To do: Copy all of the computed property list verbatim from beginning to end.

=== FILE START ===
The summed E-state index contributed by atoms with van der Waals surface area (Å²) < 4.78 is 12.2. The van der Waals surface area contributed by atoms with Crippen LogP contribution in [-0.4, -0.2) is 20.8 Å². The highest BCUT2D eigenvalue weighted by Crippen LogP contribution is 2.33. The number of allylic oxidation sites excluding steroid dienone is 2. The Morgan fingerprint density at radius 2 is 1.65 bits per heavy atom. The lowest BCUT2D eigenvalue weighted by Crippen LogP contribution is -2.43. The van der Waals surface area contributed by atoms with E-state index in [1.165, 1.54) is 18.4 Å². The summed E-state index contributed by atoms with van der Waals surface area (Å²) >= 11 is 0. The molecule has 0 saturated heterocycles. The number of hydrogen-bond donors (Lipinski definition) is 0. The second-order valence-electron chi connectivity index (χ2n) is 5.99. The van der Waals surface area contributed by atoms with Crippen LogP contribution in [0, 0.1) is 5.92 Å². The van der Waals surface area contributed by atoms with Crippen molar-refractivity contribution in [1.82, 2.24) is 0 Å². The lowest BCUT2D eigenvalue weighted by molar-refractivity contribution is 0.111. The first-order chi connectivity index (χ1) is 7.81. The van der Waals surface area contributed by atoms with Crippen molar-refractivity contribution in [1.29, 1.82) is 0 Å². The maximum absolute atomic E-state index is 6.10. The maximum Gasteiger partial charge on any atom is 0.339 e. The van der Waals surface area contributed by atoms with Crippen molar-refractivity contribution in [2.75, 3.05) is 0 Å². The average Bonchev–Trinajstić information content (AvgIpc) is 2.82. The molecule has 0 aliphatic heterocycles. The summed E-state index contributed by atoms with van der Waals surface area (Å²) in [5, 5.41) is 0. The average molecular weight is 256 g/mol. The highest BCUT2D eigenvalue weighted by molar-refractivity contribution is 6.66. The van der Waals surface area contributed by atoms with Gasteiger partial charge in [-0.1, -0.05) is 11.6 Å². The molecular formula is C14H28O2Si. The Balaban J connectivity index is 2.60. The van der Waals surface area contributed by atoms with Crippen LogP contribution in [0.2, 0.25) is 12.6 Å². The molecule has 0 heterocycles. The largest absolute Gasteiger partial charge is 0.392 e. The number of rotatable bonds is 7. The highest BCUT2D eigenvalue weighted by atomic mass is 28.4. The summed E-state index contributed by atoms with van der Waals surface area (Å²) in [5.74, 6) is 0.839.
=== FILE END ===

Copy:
The summed E-state index contributed by atoms with van der Waals surface area (Å²) < 4.78 is 12.2. The van der Waals surface area contributed by atoms with Crippen LogP contribution in [-0.4, -0.2) is 20.8 Å². The highest BCUT2D eigenvalue weighted by Crippen LogP contribution is 2.33. The number of allylic oxidation sites excluding steroid dienone is 2. The Morgan fingerprint density at radius 2 is 1.65 bits per heavy atom. The lowest BCUT2D eigenvalue weighted by Crippen LogP contribution is -2.43. The van der Waals surface area contributed by atoms with E-state index in [1.165, 1.54) is 18.4 Å². The summed E-state index contributed by atoms with van der Waals surface area (Å²) >= 11 is 0. The molecule has 0 saturated heterocycles. The number of hydrogen-bond donors (Lipinski definition) is 0. The second-order valence-electron chi connectivity index (χ2n) is 5.99. The van der Waals surface area contributed by atoms with Crippen LogP contribution in [0, 0.1) is 5.92 Å². The van der Waals surface area contributed by atoms with Crippen molar-refractivity contribution in [1.82, 2.24) is 0 Å². The lowest BCUT2D eigenvalue weighted by molar-refractivity contribution is 0.111. The first-order chi connectivity index (χ1) is 7.81. The van der Waals surface area contributed by atoms with Crippen molar-refractivity contribution in [1.29, 1.82) is 0 Å². The maximum absolute atomic E-state index is 6.10. The maximum Gasteiger partial charge on any atom is 0.339 e. The van der Waals surface area contributed by atoms with Crippen molar-refractivity contribution in [2.75, 3.05) is 0 Å². The average Bonchev–Trinajstić information content (AvgIpc) is 2.82. The molecule has 0 aliphatic heterocycles. The summed E-state index contributed by atoms with van der Waals surface area (Å²) in [5, 5.41) is 0. The average molecular weight is 256 g/mol. The highest BCUT2D eigenvalue weighted by molar-refractivity contribution is 6.66. The van der Waals surface area contributed by atoms with Gasteiger partial charge in [-0.1, -0.05) is 11.6 Å². The molecular formula is C14H28O2Si. The Balaban J connectivity index is 2.60. The van der Waals surface area contributed by atoms with Crippen LogP contribution in [0.2, 0.25) is 12.6 Å². The molecule has 0 heterocycles. The largest absolute Gasteiger partial charge is 0.392 e. The number of rotatable bonds is 7. The highest BCUT2D eigenvalue weighted by atomic mass is 28.4. The summed E-state index contributed by atoms with van der Waals surface area (Å²) in [5.74, 6) is 0.839.